Olia Kerzhner wasn’t having any luck finding the perfect hoodie. As someone who moved to the Pacific Northwest to be closer to the rain and overcast days, she was hunting for a daily staple, …
Olia Kerzhner wasn’t having any luck finding the perfect hoodie. As someone who moved to the Pacific Northwest to be closer to the rain and overcast days, she was hunting for a daily staple, and coming up empty.
“I just couldn’t find like a nice, simple, classic, hoodie,” she said during a recent conversation.
Her criteria? “100 percent cotton and high quality.”
Unable to find something she wanted to wear, in 2016 Kerzhner decided to make her own.
A friend and former colleague, Brendan Melville, who had also worked at Google as a software engineer, was immediately curious about the process.
“I was really passionate about it, and he was really supportive,” Kerzhner said. “We kinda took the designer approach to hoodies,” she said, laughing.
Kerzhner had never sewn a stitch until she started Kiss the Rain, her hoodie business.
“That’s my personal love letter to the Pacific Northwest,” she said of her choice. “I moved here for the rain.”
Determined to understand the process from the pattern up, Kerzhner actually bought multiple sewing machines and taught herself sewing while her hoodie prototypes were in the works in Los Angeles.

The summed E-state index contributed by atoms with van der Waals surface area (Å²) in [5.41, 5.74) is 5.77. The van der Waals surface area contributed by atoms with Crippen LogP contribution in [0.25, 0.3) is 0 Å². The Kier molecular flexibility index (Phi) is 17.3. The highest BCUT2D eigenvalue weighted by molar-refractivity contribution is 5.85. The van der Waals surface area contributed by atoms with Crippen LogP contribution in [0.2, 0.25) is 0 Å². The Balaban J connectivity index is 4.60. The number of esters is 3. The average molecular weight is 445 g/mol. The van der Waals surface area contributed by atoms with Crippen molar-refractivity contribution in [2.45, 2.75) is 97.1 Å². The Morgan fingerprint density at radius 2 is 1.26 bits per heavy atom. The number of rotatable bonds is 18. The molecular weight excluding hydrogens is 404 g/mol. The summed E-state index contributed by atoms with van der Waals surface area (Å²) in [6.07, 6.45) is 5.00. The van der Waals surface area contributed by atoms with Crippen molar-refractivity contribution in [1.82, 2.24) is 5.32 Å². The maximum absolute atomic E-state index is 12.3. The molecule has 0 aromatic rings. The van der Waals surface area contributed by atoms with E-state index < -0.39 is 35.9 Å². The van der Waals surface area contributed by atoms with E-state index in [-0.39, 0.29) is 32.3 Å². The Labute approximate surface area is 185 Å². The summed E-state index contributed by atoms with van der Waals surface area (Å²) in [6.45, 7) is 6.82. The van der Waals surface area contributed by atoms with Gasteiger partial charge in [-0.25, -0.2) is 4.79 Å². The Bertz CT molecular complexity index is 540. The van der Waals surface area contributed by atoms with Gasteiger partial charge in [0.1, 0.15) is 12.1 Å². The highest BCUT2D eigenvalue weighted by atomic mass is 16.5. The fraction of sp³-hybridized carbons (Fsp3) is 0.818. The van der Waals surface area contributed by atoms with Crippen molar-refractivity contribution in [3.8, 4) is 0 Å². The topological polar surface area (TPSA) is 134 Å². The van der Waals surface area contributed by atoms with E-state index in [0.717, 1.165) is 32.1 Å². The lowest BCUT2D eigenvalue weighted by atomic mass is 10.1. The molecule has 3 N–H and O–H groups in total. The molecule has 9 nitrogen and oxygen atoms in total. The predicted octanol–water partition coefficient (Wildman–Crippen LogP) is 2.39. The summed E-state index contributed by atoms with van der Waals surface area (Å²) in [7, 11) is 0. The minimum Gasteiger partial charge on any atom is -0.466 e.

“We’re very committed to ‘Made in the USA,’” she said. The zippers are made in the US too, and the garments are made and dyed in LA before being shipped to Port Townsend, where Kerzhner has lived for six years now.
For such a basic wardrobe essential, the process of building a hoodie from scratch was time-consuming. “How is any of it even done?” she asked herself.
She had no idea.
Off Kerzhner went on an information gathering mecca. She headed to Seattle, her former home, where she paid a professional sewer $200 for three hours of non-stop questions. Then she headed to LA in her camper van with her beloved French bulldog, visiting fabric mills, zipper studios, designers, and dye houses.
“Garment dyeing,” she said, “is a whole other layer of complication.”
Just as she’d find a cotton fabric she liked, the garment wouldn’t survive the extremely high temperatures needed to achieved the Kiss the Rain lived-in look.
Around four different prototypes were mailed to the creative duo from LA, with another round of edits each time.
“I have expectations,” Kerzhner said, admitting with a laugh that she’s a fiber snob.
In 2018, one year after Kerzhner decided to create her own design, she had a prototype.
“Our styling is kind of classic,” she said. Instead of making an entire clothing line, she and Melville were focused on providing “just one really good hoodie.”
She and Melville launched a successful Kickstarter in 2019 to help fund the project.
While Kerzhner initially set up at outdoor markets, the whole business has moved online because of the pandemic.
Melville taught himself photography and put together a marketing resume for the business.
Watching the hoodies sell well, Kerzhner is plotting expanding, just a little.
“My partner [Melville] has been campaigning for sweatpants,” she said. While she’s made him a few pairs, she still relies on a remote day job.
“It’s so much work and we just can’t help ourselves,” she said joyfully.
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